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  Exhibitions:
  Gate of Multiplicity
    - Unus Safardiar "Gate of Multiplicity"
    - "Gate of Multiplicity" (close view)
    - "Gate of Multiplicity" (side view)
    - Unus Safardiar "Rubosity"
    - "Rubosity" (detail)
    - "Rubosity" (side view)
    - "Rubosity" (top view)
    - Sean Henry "Walking man"
    - Sean Henry "Catafalque"
    - Sean Henry "Man with potential selves"
  Land of Masters

The Regents Art Foundation  present contemporary sculptors Unus Safardiar and Sean Henry in the groundbreaking Gate of Multiplicity exhibition at   Queen Mary’s Gardens, Inner Circle, Regent’s Park, London from 27th June till 27th November 2007.
The aim of the show is to spearhead the establishment in London of an annual showcase for contemporary sculptors from Britain and all round the world.
The exhibition coincides with the 75th Anniversary of the opening of the Queen Mary’s Gardens. Both artists seek to explore the craft of sculpture as a means of transforming space.

Safardiar deploys mirrored surfaces in an attempt to capture parallel realities, and Henry offers a singular sparseness of subject matter where arrested movement becomes a moment of frozen reality,   which invites the onlooker to become part of the tableau. 
Project curator Inna Khegay says: “We see our mission as fostering the work of struggling talented young sculptors.
We would like Regent’s Park to be the centre for creative, innovative art.”

Unus Safardiar (b. 1968, USSR)
 
“I feel modern art is like a headless chicken running around without any sense of direction. I want to change that and give it a new sense of purpose.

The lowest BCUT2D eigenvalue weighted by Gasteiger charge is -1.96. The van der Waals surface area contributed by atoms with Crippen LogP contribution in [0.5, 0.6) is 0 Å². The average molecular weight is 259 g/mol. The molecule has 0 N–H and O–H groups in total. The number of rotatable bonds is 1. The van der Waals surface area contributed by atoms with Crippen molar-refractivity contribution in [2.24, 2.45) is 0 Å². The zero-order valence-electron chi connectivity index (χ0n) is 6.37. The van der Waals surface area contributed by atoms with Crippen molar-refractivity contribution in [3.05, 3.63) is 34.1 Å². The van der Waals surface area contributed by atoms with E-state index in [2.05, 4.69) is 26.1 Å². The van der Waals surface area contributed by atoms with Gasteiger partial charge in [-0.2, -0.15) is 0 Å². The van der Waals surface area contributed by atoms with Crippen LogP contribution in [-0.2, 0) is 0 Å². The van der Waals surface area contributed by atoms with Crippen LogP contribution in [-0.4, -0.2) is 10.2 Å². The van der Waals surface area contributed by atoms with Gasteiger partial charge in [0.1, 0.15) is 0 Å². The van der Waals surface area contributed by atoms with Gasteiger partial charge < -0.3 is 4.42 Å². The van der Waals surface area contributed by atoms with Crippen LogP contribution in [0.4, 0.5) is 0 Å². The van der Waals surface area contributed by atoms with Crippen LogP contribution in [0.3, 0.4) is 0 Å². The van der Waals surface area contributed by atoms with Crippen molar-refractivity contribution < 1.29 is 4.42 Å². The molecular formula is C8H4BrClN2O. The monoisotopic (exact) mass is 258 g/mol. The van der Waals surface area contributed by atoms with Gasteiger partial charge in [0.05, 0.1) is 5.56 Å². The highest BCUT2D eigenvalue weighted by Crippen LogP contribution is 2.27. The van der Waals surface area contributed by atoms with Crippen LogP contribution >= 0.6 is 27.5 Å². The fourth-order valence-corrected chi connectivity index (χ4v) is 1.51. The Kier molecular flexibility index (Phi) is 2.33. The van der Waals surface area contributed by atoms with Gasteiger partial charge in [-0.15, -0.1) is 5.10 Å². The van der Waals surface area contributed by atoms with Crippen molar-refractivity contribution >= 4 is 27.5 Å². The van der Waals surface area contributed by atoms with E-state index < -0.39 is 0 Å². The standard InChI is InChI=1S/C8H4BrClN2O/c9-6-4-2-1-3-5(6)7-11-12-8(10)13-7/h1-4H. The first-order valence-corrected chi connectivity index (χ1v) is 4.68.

They say that the line between genius and evil is three millimetres. Pop culture doesn’t deal with millimetres; it majors with kilometres so there is no difference between talent and mediocrity. I hate mediocrity. That’s why in the West where everything is based on sensation people stopped celebrating beauty. We need to create new forms, new beauty”.

“My sculpture is my life. There was a period when I just wanted to surprise, and then at the age Christ died I realised what I really wanted was to transform space, explore an alternative reality and connect past, present and future.” 

Sean Henry (b. 1965, England)

It's very exciting putting works in a public zone. Primarily because you feel they’re still functioning, they have a role.
It's exciting from a creator's point of view in seeing people coming across them for the first time and engaging with them.
At Holland Park (West London) I chose the site in the winter when it was bare trees and looked beautiful for a solitary walking figure on a concrete path. But of course in the summer the trees are full of leaves and it became quite dark on that site and the figure definitely became more threatening than he did in the winter, which was something I had not anticipated. 

The context is everything, and increasingly I am becoming   aware of the theatricality of sculpture, and the inherent potential that presents to the artist.
There are interesting links between sculpture and theatre, and there are good examples in the past of sculpture being used very theatrically, for example the group sculpture Lamentation over the Dead Christ by Niccolò Dell'Arca in Bologna.
The interaction of the viewer with the work – the third element - will be integral to the show and its success.”

© 2007-2017. Regents Art Foundation.